August 2016: International Journal of Psycho-analysis
Francesca Fantini
Despite recent advances in models and instruments to understand the role of a client's cultural background, clinical psychologists are not immune to implicit cultural biases that are potentially damaging to the therapeutic alliance. In this article, I present a Therapeutic Assessment with a young Sicilian woman conducted in a university-based student clinic in Italy. During the assessment, I assumed that because we were both Italians, my client shared my perspective (northern Italian) about family and individual values, which resulted in a therapeutic impasse when I responded on the basis of my individual and culturally shaped view of interpersonal and family relationships without appreciating important differences between my own and my client's microcultures...
November 2016: Journal of Personality Assessment
Sylvie G Consoli, Silla M Consoli
The doctor-patient relationship in dermatology, as in all the fields of medicine, is not a neutral relationship, removed from affects. These affects take root in the sociocultural, professional, family and personal history of both persons in the relationship. They underpin the psychic reality of the patients, along with a variety of representations, preconceived ideas, and fantasies concerning dermatology, the dermatologists or the psychiatrists. Practitioners call these "countertransference feelings", with reference to the psychoanalytical concept of "countertransference"...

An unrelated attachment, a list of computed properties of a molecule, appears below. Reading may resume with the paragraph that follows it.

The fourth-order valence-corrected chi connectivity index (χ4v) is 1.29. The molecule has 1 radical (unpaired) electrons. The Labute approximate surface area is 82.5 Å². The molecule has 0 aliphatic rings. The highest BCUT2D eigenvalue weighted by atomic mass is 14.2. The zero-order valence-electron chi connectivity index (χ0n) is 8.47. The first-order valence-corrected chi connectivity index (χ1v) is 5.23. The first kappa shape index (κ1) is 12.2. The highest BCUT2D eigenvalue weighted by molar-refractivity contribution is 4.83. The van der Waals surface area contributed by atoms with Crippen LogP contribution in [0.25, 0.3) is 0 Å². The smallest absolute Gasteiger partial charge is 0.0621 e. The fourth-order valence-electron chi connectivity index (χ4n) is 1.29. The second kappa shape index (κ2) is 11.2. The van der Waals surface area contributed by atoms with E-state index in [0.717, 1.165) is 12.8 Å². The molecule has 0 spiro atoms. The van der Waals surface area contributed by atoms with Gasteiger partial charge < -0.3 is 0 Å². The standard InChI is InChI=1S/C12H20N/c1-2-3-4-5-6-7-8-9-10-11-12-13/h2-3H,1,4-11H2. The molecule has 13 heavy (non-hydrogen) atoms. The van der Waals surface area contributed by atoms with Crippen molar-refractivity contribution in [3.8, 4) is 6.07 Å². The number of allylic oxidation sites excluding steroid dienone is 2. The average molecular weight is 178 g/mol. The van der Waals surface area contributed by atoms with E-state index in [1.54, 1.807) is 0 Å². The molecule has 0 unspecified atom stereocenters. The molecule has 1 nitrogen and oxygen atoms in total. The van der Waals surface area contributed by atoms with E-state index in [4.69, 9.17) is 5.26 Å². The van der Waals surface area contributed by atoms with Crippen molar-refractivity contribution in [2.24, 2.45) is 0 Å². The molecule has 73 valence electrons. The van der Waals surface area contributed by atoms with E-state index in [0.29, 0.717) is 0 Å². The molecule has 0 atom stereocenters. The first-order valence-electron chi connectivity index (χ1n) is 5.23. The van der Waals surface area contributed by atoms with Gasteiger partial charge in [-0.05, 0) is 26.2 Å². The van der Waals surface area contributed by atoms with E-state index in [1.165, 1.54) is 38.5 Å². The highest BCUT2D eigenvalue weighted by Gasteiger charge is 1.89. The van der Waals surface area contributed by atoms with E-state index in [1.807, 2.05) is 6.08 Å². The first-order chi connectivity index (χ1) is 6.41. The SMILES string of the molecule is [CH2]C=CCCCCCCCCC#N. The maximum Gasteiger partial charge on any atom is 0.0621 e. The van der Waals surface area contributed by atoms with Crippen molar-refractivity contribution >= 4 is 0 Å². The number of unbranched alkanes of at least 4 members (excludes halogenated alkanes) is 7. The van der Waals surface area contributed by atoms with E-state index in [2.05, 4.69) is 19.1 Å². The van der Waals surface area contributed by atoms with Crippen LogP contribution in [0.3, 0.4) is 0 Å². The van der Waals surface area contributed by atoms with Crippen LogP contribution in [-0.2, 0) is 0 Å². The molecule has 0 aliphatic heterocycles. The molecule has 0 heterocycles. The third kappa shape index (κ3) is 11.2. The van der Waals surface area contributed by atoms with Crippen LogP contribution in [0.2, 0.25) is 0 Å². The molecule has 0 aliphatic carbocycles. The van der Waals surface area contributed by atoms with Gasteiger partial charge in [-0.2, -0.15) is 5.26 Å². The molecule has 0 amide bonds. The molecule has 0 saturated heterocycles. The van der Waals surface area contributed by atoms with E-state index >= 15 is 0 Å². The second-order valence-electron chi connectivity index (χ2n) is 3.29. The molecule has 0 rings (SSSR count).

August 23, 2016: Acta Dermato-venereologica
Jung Eun Jang
The purpose of this article is to present a sketch of a new image of pastoral care and counseling, which reflects the psychoanalytic understanding of the interacting transference and countertransference matrix, along with a process view of God in a mutually influencing relationship with creatures. A more effective approach in pastoral care and counseling can be conceptualized as the interactive play in which pastoral caregivers and receivers co-create a therapeutic relationship with their own past experiences and their creative capabilities...